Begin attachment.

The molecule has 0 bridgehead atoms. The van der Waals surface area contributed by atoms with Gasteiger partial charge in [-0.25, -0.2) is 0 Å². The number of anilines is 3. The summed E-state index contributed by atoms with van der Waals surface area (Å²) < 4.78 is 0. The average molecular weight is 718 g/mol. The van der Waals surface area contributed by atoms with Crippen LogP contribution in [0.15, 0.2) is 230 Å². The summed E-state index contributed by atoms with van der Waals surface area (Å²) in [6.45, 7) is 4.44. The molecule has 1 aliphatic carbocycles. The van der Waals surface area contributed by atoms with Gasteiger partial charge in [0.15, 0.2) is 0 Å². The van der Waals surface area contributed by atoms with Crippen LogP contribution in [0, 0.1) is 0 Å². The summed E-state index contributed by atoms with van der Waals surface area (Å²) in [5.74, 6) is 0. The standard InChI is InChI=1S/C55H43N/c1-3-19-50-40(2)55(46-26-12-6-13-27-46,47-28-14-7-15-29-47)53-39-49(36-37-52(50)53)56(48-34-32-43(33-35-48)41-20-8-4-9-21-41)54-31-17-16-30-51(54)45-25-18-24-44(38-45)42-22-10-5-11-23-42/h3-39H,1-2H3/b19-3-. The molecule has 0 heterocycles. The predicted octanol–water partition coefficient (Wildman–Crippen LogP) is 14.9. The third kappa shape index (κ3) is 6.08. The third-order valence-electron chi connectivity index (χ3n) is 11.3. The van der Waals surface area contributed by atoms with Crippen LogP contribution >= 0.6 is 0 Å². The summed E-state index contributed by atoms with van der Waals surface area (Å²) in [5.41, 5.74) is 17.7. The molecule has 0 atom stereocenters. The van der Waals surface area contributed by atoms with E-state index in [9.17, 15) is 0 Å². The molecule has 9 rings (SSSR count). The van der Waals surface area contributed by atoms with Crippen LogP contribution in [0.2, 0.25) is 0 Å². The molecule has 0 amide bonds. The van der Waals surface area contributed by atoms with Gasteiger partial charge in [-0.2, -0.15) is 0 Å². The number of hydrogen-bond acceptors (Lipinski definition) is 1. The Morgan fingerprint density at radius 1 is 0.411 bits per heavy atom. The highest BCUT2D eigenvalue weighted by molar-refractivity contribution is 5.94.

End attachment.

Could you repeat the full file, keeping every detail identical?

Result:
The molecule has 0 bridgehead atoms. The van der Waals surface area contributed by atoms with Gasteiger partial charge in [-0.25, -0.2) is 0 Å². The number of anilines is 3. The summed E-state index contributed by atoms with van der Waals surface area (Å²) < 4.78 is 0. The average molecular weight is 718 g/mol. The van der Waals surface area contributed by atoms with Crippen LogP contribution in [0.15, 0.2) is 230 Å². The summed E-state index contributed by atoms with van der Waals surface area (Å²) in [6.45, 7) is 4.44. The molecule has 1 aliphatic carbocycles. The van der Waals surface area contributed by atoms with Gasteiger partial charge in [0.15, 0.2) is 0 Å². The van der Waals surface area contributed by atoms with Crippen LogP contribution in [0, 0.1) is 0 Å². The summed E-state index contributed by atoms with van der Waals surface area (Å²) in [5.74, 6) is 0. The standard InChI is InChI=1S/C55H43N/c1-3-19-50-40(2)55(46-26-12-6-13-27-46,47-28-14-7-15-29-47)53-39-49(36-37-52(50)53)56(48-34-32-43(33-35-48)41-20-8-4-9-21-41)54-31-17-16-30-51(54)45-25-18-24-44(38-45)42-22-10-5-11-23-42/h3-39H,1-2H3/b19-3-. The molecule has 0 heterocycles. The predicted octanol–water partition coefficient (Wildman–Crippen LogP) is 14.9. The third kappa shape index (κ3) is 6.08. The third-order valence-electron chi connectivity index (χ3n) is 11.3. The van der Waals surface area contributed by atoms with Crippen LogP contribution >= 0.6 is 0 Å². The summed E-state index contributed by atoms with van der Waals surface area (Å²) in [5.41, 5.74) is 17.7. The molecule has 0 atom stereocenters. The van der Waals surface area contributed by atoms with E-state index in [9.17, 15) is 0 Å². The molecule has 9 rings (SSSR count). The van der Waals surface area contributed by atoms with Crippen LogP contribution in [0.2, 0.25) is 0 Å². The molecule has 0 amide bonds. The van der Waals surface area contributed by atoms with Gasteiger partial charge in [-0.2, -0.15) is 0 Å². The number of hydrogen-bond acceptors (Lipinski definition) is 1. The Morgan fingerprint density at radius 1 is 0.411 bits per heavy atom. The highest BCUT2D eigenvalue weighted by molar-refractivity contribution is 5.94.